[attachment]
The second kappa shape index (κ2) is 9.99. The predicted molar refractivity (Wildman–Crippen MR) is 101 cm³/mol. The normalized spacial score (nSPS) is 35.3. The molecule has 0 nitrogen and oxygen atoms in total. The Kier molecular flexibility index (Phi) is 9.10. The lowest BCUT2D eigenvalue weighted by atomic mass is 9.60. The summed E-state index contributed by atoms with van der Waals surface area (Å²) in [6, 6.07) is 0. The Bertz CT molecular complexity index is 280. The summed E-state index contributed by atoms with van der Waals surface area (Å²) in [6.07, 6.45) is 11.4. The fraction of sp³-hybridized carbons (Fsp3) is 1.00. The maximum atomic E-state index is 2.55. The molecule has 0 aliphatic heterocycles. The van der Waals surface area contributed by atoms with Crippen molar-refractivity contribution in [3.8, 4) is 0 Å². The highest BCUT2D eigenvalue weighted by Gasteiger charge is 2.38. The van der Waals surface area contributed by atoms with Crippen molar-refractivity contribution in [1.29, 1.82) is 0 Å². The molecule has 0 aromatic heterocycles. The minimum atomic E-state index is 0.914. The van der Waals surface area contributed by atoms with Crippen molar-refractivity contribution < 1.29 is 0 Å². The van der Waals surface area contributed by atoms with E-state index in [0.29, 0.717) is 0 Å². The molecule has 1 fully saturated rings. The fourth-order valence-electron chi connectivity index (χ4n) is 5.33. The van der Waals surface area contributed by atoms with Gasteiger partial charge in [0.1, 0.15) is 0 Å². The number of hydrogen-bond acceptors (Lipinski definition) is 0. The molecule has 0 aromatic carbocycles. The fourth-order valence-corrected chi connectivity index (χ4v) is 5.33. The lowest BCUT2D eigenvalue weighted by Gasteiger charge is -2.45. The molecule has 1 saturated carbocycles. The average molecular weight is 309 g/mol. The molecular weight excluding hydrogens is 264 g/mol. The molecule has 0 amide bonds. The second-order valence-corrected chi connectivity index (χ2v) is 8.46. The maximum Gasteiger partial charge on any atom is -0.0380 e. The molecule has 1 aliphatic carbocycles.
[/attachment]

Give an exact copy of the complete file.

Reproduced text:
The second kappa shape index (κ2) is 9.99. The predicted molar refractivity (Wildman–Crippen MR) is 101 cm³/mol. The normalized spacial score (nSPS) is 35.3. The molecule has 0 nitrogen and oxygen atoms in total. The Kier molecular flexibility index (Phi) is 9.10. The lowest BCUT2D eigenvalue weighted by atomic mass is 9.60. The summed E-state index contributed by atoms with van der Waals surface area (Å²) in [6, 6.07) is 0. The Bertz CT molecular complexity index is 280. The summed E-state index contributed by atoms with van der Waals surface area (Å²) in [6.07, 6.45) is 11.4. The fraction of sp³-hybridized carbons (Fsp3) is 1.00. The maximum atomic E-state index is 2.55. The molecule has 0 aliphatic heterocycles. The van der Waals surface area contributed by atoms with Crippen molar-refractivity contribution in [3.8, 4) is 0 Å². The highest BCUT2D eigenvalue weighted by Gasteiger charge is 2.38. The van der Waals surface area contributed by atoms with Crippen molar-refractivity contribution in [1.29, 1.82) is 0 Å². The molecule has 0 aromatic heterocycles. The minimum atomic E-state index is 0.914. The van der Waals surface area contributed by atoms with Crippen molar-refractivity contribution < 1.29 is 0 Å². The van der Waals surface area contributed by atoms with E-state index in [0.29, 0.717) is 0 Å². The molecule has 1 fully saturated rings. The fourth-order valence-electron chi connectivity index (χ4n) is 5.33. The van der Waals surface area contributed by atoms with Gasteiger partial charge in [0.1, 0.15) is 0 Å². The number of hydrogen-bond acceptors (Lipinski definition) is 0. The molecule has 0 aromatic carbocycles. The fourth-order valence-corrected chi connectivity index (χ4v) is 5.33. The lowest BCUT2D eigenvalue weighted by Gasteiger charge is -2.45. The molecule has 1 saturated carbocycles. The average molecular weight is 309 g/mol. The molecular weight excluding hydrogens is 264 g/mol. The molecule has 0 amide bonds. The second-order valence-corrected chi connectivity index (χ2v) is 8.46. The maximum Gasteiger partial charge on any atom is -0.0380 e. The molecule has 1 aliphatic carbocycles.